"He Lets His Mother Rule Our Lives and I'm Sick of It"

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The Counselor's Turn

When I first met Rob and Kim, I learned that Rob had been born in Iran and came to America when he was 7 or 8. Kim was born here, to parents who were eager to adopt the ways of their new country. That helped me understand why they clashed so sharply over his mother's behavior. Kim was brought up in what we think of as a typical American nuclear family: mom, dad, and the kids. Rob grew up in an old-fashioned extended family where grandparents, aunts, uncles, and cousins play a much larger role in the family dynamic.

Kim and Rob hadn't given their family histories much thought. So I laid out some key differences: In a modern nuclear family, the husband and wife are basically equal partners. When they start a family, they do it on their terms, without interference from their parents. In a traditional extended family, the husband is usually seen as the head of the household. What's more, the couple's parents continue to exert authority over them and the grandkids. In fact, the husband's mother may have more power in her son's home than she ever had in her own.

Kim and Rob agreed that they wanted a modern nuclear family. But Rob had no experience with that type of family dynamic and his mother wasn't going to accept being suddenly demoted to secondary status in her son's life. Although Rob sincerely wanted Kim to be happy, it was unrealistic for either of them to expect that his relationship with his mom would change overnight. It would be up to Kim to deal more effectively with her mother-in-law. Rob's crucial responsibility would be to support Kim's efforts.

First, I suggested that Kim invite her mother-in-law to visit the grandkids every week, at a designated time, instead of waiting for her to call. Kim could say, "What are you doing tomorrow? Why don't you come over for an early dinner?" That way, no one would accuse her of being rude or standoffish. If the timing didn't work for Rob's mom, and she called him to complain, Rob had to back Kim up: a simple "I'm sorry, Mom, but Kim's in charge of our household scheduling" would do the trick. And if his mother wanted to come at a different time, he should tell her, "Talk it over with Kim."

For Kim, of course, talking with her mother-in-law wasn't always pleasant -- she often came away feeling insulted. But instead of responding directly, she would blow up at Rob. I advised Kim to carefully consider what bothered her about her mother-in-law's remarks, and then to tell her -- calmly but firmly -- the next time it happened. For example, "When you ask me if I've cooked Rob that chicken dish he loves, it makes me feel like you don't think I know how to make him happy." That opens up a dialogue, and gives them a chance to understand each other.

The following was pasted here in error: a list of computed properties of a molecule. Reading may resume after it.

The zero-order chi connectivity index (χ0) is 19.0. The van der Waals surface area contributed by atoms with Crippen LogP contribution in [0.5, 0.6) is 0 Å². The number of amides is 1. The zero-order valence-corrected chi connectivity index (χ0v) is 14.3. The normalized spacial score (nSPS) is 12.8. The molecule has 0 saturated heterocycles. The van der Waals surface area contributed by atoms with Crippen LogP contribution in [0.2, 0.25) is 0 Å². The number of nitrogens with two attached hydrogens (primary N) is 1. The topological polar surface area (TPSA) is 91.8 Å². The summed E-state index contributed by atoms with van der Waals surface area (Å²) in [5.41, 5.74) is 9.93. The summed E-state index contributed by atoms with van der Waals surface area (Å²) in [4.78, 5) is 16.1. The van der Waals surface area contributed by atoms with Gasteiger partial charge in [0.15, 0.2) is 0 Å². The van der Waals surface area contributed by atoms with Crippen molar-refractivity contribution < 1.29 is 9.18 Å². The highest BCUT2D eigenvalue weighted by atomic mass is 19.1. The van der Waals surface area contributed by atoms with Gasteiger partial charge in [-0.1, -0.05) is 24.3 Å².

But the most important thing was for Kim and Rob to start communicating better. When Kim was frustrated with Rob she tended to lose her temper. Rob withdrew and went silent at the first sign of a quarrel, but when he felt backed into a corner he would counterattack vigorously. Kim accused Rob of betraying her trust by siding with his mother. Rob accused Kim of being selfish. They were so intent on defending their own territory that they were destroying their relationship.

They each needed to understand the other's position. That meant holding back before blurting out something hurtful. It meant trying to compose their thoughts before talking, listening respectfully to the other person's response, and calling a time-out if the argument was getting too intense. It also meant accepting that compromise is not a weakness -- it's a crucial part of a successful marriage. Neither spouse was likely to get 100 percent of what they hoped for from the other. Rob might never learn to stand up boldly to his mother. Kim might never learn to be even-tempered and diplomatic. But if they could focus on their common values instead of their differences, they could move forward together.

These days, that's just what they're doing. Kim has established some ground rules with Rob's mother, including an end to the Tuesday-night dinners and nap-time visits. She's also had some serious talks about privacy with her mother-in-law, who has become slightly less intrusive as a result. Rob's mom still calls him sometimes to try to get around Kim's rules, but he no longer takes the bait. Kim and Rob's fights are shorter and less intense, and the peaceful stretches last longer. They've begun to rediscover their old pleasure in each other's company. They're even thinking again of buying a house -- and Rob's father is ready to help them out.

Can This Marriage Be Saved? is the most enduring women's magazine feature in the world. The story told here is true, although names and other identifying information have been changed to conceal identities.

 

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